At either side of the road, Gendarmes directed traffic swiftly enough to prevent blockages. There were rows of Hobgoblins parked in alleyways under guard of their own resting crews, hidden from the main road for safety. Large tank transporters and prime movers winched chains of Goblin tank wrecks, and dragged them along to be disposed of. Danielle marveled at the destruction on the road. There seemed to be a pit for every meter of road from mortars and artillery and tank gunfire. Wheeled vehicles would have had a hell of a time maneuvering on the tarnished remains of Ocean Road. Buildings bore the scars of several poorly aimed shots. Danielle remembered the bright lights and beautiful facades she saw with Caelia during the festival. All were mangled and blasted apart now.
“It’s awful. All those nice little places.” Danielle said.
Caelia nodded, and sat back against the commander’s seat with a low sigh.
“It is bad, but I mean, at least we’re alive. Ocean Road can be rebuilt, you know?”
“Yes, of course. You’re right.”
Danielle wondered if she had said something foolish or inhuman. Had she focused too much on the pretty storefronts and not thought enough of the people who could have died in them; who did die in them? She wondered if Caelia thought differently of her having heard that snap reaction. It was an anxiety she often fought with as they interacted.
She thought to change the subject and engage her in conversation as she wheeled them around to the temporary battalion headquarters. But she ended up saying not a single word more the whole way. Crippled with anxieties, her tongue felt heavy and she could think of nothing that would engage Caelia’s mind. She cursed herself for this — it felt like she was only making the trip even less palatable. Wordlessly, with a tension in the air that perhaps only Danielle felt, they parked Harmony up the street from the Battalion HQ, a large tent strung between a pair of Hobgoblins. They had to leave Harmony a block or two away from the tent, in a safe and unoccupied alley shown to them by a Gendarme.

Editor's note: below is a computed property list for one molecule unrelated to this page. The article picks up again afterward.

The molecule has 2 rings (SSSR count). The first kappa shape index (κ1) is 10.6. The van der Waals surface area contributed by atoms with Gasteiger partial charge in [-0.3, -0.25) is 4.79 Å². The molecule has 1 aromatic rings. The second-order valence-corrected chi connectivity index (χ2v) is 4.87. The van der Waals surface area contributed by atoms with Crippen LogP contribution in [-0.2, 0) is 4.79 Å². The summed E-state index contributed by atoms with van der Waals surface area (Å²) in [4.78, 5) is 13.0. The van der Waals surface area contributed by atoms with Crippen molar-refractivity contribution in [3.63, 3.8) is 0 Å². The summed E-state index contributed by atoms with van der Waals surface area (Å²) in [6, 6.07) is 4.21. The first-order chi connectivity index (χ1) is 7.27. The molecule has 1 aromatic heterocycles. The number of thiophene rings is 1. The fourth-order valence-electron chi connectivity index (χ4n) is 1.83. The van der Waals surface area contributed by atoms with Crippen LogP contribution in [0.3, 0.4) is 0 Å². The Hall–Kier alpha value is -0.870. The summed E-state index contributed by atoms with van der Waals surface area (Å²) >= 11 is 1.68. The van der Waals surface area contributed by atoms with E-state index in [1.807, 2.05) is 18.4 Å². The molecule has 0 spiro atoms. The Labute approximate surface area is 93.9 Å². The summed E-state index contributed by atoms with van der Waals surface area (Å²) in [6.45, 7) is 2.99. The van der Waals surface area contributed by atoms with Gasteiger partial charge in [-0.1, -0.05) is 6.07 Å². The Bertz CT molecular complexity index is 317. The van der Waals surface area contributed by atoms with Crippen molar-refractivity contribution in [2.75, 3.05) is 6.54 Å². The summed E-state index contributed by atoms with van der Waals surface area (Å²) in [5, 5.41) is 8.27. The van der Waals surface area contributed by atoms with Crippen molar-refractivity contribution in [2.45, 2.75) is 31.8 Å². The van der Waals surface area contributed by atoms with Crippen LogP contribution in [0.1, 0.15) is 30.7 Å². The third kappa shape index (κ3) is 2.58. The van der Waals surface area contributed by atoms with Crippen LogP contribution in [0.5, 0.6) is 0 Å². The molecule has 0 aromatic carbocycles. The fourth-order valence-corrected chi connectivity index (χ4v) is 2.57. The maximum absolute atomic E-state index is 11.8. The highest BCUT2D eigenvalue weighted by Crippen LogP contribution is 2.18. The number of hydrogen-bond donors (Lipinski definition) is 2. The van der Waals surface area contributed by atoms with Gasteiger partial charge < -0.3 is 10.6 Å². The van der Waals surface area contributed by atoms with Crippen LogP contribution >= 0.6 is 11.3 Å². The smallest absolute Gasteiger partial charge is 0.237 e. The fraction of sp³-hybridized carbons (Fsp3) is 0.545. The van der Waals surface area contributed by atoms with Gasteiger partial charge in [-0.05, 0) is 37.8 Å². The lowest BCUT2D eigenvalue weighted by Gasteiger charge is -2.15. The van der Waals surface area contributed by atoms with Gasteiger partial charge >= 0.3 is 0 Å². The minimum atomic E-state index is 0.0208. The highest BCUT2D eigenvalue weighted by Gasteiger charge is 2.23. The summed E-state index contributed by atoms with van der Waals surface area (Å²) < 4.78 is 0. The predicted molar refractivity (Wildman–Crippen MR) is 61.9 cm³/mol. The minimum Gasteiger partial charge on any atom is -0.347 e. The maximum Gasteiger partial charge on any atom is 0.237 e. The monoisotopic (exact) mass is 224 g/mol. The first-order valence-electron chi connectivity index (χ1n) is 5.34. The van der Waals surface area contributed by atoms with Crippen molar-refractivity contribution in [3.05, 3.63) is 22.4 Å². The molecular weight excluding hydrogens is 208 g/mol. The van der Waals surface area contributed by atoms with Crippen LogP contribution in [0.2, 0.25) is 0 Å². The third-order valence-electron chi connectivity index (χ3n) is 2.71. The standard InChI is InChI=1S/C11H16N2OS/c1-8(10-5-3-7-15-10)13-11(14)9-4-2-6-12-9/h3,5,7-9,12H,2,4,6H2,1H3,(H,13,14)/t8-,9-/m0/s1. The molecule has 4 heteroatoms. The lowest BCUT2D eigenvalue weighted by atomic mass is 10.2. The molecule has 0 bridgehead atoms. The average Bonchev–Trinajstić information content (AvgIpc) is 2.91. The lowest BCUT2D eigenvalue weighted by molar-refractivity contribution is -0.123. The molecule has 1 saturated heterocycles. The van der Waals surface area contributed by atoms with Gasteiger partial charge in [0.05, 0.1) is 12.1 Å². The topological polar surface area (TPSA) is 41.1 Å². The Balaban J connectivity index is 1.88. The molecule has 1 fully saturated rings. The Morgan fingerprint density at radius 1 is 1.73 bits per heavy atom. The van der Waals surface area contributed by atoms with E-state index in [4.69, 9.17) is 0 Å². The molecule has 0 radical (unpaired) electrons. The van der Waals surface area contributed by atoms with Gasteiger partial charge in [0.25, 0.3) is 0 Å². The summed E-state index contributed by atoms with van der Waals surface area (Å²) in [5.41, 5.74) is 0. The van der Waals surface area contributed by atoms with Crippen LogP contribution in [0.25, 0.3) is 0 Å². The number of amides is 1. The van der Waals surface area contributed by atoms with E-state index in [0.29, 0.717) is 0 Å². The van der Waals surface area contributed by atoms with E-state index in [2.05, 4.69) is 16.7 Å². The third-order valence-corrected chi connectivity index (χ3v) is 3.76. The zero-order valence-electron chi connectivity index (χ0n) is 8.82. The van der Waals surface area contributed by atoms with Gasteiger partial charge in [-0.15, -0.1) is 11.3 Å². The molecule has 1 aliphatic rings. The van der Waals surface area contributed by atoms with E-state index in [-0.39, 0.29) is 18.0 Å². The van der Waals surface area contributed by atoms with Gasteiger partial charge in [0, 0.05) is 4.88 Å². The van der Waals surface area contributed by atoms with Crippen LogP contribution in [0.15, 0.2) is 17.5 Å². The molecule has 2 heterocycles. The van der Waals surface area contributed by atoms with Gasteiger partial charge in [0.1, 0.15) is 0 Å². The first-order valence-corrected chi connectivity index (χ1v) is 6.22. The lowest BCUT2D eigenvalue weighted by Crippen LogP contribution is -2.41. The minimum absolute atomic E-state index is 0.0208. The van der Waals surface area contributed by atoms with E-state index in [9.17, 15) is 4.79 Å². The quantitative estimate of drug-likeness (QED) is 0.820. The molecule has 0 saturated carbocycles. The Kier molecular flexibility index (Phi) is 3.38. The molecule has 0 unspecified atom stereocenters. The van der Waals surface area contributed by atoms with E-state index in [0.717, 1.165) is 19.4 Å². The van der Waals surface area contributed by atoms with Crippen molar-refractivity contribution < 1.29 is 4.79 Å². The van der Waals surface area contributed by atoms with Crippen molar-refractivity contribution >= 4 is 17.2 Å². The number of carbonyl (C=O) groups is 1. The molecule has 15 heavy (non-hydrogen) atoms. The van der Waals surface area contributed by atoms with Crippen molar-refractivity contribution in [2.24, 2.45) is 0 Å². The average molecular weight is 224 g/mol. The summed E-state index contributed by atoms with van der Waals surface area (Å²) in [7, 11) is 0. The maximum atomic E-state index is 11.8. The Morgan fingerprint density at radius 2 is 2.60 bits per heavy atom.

“Major El-Amin is waiting for you personally, Suessen.” the military policeman said.
He then saluted and smiled.
Caelia nodded. Danielle did too, though she was not similarly addressed.
Walking their way back, they were as quiet as before, but Caelia seemed a little energetic. She had a bit of odd pep to her step and a very subtle, small smile on her lips as they approached and entered the headquarters tent. There were a few people inside, but they vacated almost immediately, patting Caelia on the shoulders amicably as they left behind their radios and maps. There was only one remaining occupied table in the room.
Sitting behind the table was Major Shayma El-Amin, their Battalion commander and the highest rank they were expected to personally meet. She looked sharp in her uniform, just the barest hint of close-cut black hair peeking from under her peaked cap, wearing her officer’s jacket over her tanker bodysuit. She had a sharp smile, too, and she brandished that smile with what a Cissean like Danielle would’ve called gusto. Soon as they walked through the tent flaps, her face lit up, far from the stoic seriousness she was known for.